Women Leaders Rule - Let Them!
I met Mu Sochua, an elected member of the Cambodian parliament and a tireless advocate for women's rights and the victims of injustice, when I visited Cambodia in February with a delegation of women led by World Pulse. Mu Sochua was nominated for the Nobel Peace Prize for her work against sex trafficking of women in Cambodia and neighboring Thailand. Vital Voices honored Mu Sochua with the 2005 Human Rights Global Leadership Award for her efforts to stem the tide of human trafficking. She is a remarkable woman.
When we met, we were a small group of women who had come to visit the country and learn of the powerful (and tireless) work of women. Mu Sochua shared very personally and directly with us her struggles in Cambodia. She brought her delightful daughter (the youngest of three) who was soon to head to college in the United States. Mu Sochua came across as a smart, elegant and courageous fighter against corruption and deceit, and a bold leader in the fight to protect and improve the lives of Cambodian women.
Word came last on Friday night from Beth Klein, one of my fellow travellers on the World Pulse trip, that Mu Sochua had filed a defamation suit against the Cambodian prime minister and expected to be arrested soon and thrown into the general population of a Cambodian jail.
Unfortunately, I know the drill, because this is not the first time that I have received news that a strong woman opposition politician is under attack by a government that fears true opposition. In late December, I received a similar call about another courageous leader, Birtukan Mideksa, from Ethiopia. She has been held in solitary confinement on trumped up charges for 4 months.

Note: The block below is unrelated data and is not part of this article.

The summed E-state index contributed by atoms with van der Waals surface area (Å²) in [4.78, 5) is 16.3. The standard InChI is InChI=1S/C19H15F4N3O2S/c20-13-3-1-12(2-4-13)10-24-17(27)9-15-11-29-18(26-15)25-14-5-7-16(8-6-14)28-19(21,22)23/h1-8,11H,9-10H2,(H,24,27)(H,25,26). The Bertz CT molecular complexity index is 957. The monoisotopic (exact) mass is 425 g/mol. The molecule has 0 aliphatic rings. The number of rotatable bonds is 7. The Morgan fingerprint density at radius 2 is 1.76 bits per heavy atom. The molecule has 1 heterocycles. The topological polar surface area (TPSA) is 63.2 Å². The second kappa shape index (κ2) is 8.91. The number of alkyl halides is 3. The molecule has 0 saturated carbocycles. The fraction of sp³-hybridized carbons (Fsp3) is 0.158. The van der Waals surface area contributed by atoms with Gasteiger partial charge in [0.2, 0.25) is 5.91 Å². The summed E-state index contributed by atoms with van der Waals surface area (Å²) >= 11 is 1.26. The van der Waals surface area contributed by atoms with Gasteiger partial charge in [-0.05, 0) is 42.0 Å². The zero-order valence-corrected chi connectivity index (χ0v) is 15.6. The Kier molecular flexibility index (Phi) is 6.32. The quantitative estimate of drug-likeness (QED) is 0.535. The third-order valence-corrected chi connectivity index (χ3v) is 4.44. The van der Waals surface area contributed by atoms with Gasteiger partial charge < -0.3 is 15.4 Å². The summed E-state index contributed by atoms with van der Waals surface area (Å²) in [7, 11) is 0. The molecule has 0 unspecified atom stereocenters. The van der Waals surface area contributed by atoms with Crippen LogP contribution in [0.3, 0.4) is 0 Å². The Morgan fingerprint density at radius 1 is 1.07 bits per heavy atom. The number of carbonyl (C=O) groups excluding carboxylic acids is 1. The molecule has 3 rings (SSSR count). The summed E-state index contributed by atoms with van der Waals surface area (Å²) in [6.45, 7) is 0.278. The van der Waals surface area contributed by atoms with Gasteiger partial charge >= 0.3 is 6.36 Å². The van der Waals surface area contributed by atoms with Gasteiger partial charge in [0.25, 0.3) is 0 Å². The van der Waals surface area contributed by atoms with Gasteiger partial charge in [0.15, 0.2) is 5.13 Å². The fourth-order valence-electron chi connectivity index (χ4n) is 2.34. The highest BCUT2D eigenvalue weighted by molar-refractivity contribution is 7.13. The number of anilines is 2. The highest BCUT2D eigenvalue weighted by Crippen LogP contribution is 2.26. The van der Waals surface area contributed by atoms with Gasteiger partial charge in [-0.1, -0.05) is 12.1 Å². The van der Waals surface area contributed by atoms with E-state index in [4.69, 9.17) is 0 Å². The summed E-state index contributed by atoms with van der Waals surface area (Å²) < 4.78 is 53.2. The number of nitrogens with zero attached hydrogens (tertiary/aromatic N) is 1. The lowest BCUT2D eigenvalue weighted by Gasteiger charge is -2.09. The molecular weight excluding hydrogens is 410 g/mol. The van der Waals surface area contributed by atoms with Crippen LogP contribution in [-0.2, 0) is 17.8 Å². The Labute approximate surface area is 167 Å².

The drill begins again, all too soon. I go to the World Pulse website and post an urgent action alert. I go to all of the websites that care about global women and post, or, if there is already a post (hurray!!), I comment. I update, update, update. This time, the news of Mu Sochua is getting much more traction than we were able to generate for Birtukan. While some of the US politicians did sign petitions of support, and others sent representatiion to local events, for the most part the US mainstream media has ignored the plight of this 35 year old brilliant woman leader. Thankfully, Mu Sochua has many well-connected allies in the US. It will be much harder for the Cambodia government to jail her and for the story to virtually disappear, as has been the case with Mideksa.
As a mother, I struggle with the decisions that these women must make to stand up for the rights of all women while sacrificing their own families. I asked Beth during our call if she could think of one outcome for women politicians around the world who stood up for what was right where the result was favorable. I am sure there are some, but all we could think of at that moment were Benazir Bhutto, Aung San Suu Kyi, Birtukan Mideksa. All won national elections but the government in power disputed the results, never let them serve in their elected roles or removed them soon after coming to power, using made up charges to persecute these amazingly brave women. But, even worse, there is a very damaging tidal wave effect that engulfs their families - motherless children caught in a political tsunami. It's a sacrifice I don't know if I could make but I salute these women for doing what so many of us could not. And I especially put my arms around those brave children who will grow up knowing of the courage of their mothers but missing so much of their mother's loving touch.
We must stop this brutality. We cannot let acts like this discourage other women from working for leadership positions in their countries' political structure. We must shout from the rooftops until the world notices what is happening and is forced by the overwhelming evidence of discrimination to say enough is enough.
We are with you Mu Sochu, Birtukan Mideksa, Aung San Suu Kyi.